The desire for fame implies a lack of inner confidence and peace. The attainment of fame fuels the external – as opposed to internal - source of your life satisfaction and happiness. Fame brings doses of unwarranted attention and mental instability because of its tendency to impose extreme experiences on the famous person – mass acclaim, lots of lavish occasions and locations.

And then the massive jolt of an accusation of assault came along. There is not enough inner resource to handle what would have been for anyone – not just famous people, but anyone, including regular criminals – a traumatic episode. All the acclaim, the money, the success, provides not an atom of protection or care in the circumstance; and because all of the person’s “needs” have been met by the empty calories that fame and celebrity bring, there was no space for silence, quiet space, deep reflection, time in nature, appreciation for the everyday things in life, or gratitude for the hundreds of things in a normal person’s life that we should be thankful for.

These things ground us, nurture us, and build up a worldview that shores us up when bad times happen. Famous people tend to get drawn to fake versions of what a good life is, and their money increasingly goes on expensive junk. Life becomes a form of mental self-harm through excess of what is unhealthy, and an absence of what truly nurtures.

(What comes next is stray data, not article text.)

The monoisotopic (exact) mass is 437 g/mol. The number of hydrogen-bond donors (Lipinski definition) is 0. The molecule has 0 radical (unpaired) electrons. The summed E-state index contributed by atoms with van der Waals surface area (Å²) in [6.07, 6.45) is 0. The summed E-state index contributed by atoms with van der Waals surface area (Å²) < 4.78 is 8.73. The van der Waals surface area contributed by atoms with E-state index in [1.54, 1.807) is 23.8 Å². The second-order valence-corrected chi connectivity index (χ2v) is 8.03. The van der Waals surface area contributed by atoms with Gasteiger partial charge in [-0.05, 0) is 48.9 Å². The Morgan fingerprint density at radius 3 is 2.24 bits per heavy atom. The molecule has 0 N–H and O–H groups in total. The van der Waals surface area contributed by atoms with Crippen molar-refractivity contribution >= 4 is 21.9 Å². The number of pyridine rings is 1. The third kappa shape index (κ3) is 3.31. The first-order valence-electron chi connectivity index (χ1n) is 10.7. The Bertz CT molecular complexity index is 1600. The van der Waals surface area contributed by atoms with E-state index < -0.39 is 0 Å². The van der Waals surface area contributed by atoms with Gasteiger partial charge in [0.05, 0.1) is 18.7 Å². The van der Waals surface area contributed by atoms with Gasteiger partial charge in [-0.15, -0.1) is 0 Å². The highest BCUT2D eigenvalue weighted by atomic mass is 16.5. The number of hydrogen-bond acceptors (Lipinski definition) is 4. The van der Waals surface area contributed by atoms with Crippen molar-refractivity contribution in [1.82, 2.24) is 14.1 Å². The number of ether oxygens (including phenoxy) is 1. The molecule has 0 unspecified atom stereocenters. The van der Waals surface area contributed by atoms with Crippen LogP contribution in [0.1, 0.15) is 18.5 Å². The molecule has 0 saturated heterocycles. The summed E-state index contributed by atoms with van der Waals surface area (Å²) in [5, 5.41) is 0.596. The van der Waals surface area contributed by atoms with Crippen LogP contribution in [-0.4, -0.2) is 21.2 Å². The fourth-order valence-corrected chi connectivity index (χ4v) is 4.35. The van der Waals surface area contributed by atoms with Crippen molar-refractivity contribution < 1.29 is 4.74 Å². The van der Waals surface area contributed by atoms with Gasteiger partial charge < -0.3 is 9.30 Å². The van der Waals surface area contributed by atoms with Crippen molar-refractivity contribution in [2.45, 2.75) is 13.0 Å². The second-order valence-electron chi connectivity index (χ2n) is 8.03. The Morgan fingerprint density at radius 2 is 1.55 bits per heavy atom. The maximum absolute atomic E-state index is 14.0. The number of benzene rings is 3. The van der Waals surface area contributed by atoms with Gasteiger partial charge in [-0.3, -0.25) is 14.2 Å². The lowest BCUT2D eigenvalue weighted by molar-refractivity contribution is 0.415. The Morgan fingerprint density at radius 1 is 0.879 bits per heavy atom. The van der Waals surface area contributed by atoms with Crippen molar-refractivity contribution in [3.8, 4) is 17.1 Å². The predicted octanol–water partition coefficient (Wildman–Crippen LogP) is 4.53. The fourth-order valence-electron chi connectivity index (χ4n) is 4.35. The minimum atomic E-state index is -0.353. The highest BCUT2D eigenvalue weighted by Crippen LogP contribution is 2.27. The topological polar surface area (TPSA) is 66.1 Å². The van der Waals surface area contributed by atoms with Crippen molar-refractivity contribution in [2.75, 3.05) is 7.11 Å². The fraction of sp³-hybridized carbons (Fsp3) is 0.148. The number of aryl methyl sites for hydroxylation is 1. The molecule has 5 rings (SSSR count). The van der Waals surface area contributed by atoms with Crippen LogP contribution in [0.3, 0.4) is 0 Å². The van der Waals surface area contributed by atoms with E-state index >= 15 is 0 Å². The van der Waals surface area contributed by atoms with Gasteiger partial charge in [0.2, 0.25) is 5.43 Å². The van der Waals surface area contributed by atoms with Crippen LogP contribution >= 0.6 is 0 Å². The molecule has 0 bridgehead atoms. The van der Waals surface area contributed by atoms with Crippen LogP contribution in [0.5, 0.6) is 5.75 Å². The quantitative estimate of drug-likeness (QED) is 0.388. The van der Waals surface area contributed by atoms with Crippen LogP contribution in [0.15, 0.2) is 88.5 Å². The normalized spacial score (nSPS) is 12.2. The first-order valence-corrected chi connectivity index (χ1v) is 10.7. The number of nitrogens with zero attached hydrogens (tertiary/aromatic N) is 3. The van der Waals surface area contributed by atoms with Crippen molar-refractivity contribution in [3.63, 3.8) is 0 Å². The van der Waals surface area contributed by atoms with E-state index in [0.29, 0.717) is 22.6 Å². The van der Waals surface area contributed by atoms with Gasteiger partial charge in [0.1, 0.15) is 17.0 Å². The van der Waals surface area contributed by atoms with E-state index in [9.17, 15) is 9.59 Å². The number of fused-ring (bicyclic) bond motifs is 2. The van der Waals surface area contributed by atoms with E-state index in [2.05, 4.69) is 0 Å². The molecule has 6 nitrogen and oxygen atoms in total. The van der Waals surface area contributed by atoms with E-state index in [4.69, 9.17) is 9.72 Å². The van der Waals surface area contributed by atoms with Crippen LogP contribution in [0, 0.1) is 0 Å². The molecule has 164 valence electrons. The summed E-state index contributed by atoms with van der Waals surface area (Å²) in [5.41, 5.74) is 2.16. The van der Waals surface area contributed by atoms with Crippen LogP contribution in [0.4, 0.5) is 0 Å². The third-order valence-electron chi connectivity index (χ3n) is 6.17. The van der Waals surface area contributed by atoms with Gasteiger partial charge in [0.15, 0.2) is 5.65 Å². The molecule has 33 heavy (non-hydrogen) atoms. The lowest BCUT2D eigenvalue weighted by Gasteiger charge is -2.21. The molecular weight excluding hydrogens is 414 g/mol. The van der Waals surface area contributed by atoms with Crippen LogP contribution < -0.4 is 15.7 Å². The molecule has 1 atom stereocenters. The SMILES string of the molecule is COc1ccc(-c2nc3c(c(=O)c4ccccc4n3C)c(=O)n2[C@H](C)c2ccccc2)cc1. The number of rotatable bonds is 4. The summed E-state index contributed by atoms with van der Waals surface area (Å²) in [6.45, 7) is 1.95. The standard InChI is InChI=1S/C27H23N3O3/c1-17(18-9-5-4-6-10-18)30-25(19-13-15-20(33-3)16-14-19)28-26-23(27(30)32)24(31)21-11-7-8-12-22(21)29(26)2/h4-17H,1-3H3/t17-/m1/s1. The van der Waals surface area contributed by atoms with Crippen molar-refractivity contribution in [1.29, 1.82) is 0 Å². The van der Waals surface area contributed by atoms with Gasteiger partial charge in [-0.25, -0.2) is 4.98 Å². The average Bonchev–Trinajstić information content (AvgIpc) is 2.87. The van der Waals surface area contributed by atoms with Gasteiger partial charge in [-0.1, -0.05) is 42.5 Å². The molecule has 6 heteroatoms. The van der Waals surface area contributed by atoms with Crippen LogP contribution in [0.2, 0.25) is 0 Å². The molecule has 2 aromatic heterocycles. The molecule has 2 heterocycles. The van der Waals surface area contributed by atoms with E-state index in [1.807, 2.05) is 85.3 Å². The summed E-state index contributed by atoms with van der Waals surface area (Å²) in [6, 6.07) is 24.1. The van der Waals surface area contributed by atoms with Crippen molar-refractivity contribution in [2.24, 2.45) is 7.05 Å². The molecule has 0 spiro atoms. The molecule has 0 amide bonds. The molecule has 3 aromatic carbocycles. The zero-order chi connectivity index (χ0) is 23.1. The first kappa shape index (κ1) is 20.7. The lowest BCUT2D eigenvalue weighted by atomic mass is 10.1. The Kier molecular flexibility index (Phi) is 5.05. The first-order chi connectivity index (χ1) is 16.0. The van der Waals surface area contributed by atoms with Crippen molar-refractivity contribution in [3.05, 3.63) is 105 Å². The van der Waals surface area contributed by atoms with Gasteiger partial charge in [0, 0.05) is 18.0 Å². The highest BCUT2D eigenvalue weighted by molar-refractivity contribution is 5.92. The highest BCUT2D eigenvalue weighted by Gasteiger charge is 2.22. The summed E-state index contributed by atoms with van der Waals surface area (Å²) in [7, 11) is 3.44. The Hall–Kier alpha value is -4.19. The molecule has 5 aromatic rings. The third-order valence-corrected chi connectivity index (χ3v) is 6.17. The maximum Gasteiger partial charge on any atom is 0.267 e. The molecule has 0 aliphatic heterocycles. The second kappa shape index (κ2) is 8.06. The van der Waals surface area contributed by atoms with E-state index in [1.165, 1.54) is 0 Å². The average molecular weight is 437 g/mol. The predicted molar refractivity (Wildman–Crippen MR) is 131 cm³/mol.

All around the world people, especially young people are drawn like moths to a light by the possibility of fame and wealth. Some, though not all, reality programmes are deeply destructive of mental health. Some are almost designed to mock and humiliate the most unstable or extravert participants. The programmes then become a form of shallow voyeurism.

This, I think, may have, to some extent, been something like what Caroline Flack got sucked into, and if so, it is not only a terrible tragedy, but a problem with our society and our entertainment industry. It needs to be looked at closely and changed.

May she rest in peace now, and may her family and those who loved her find peace and acceptance in due course.

Martin Stepek

28 February 2020


© 2019 by Martin Stepek.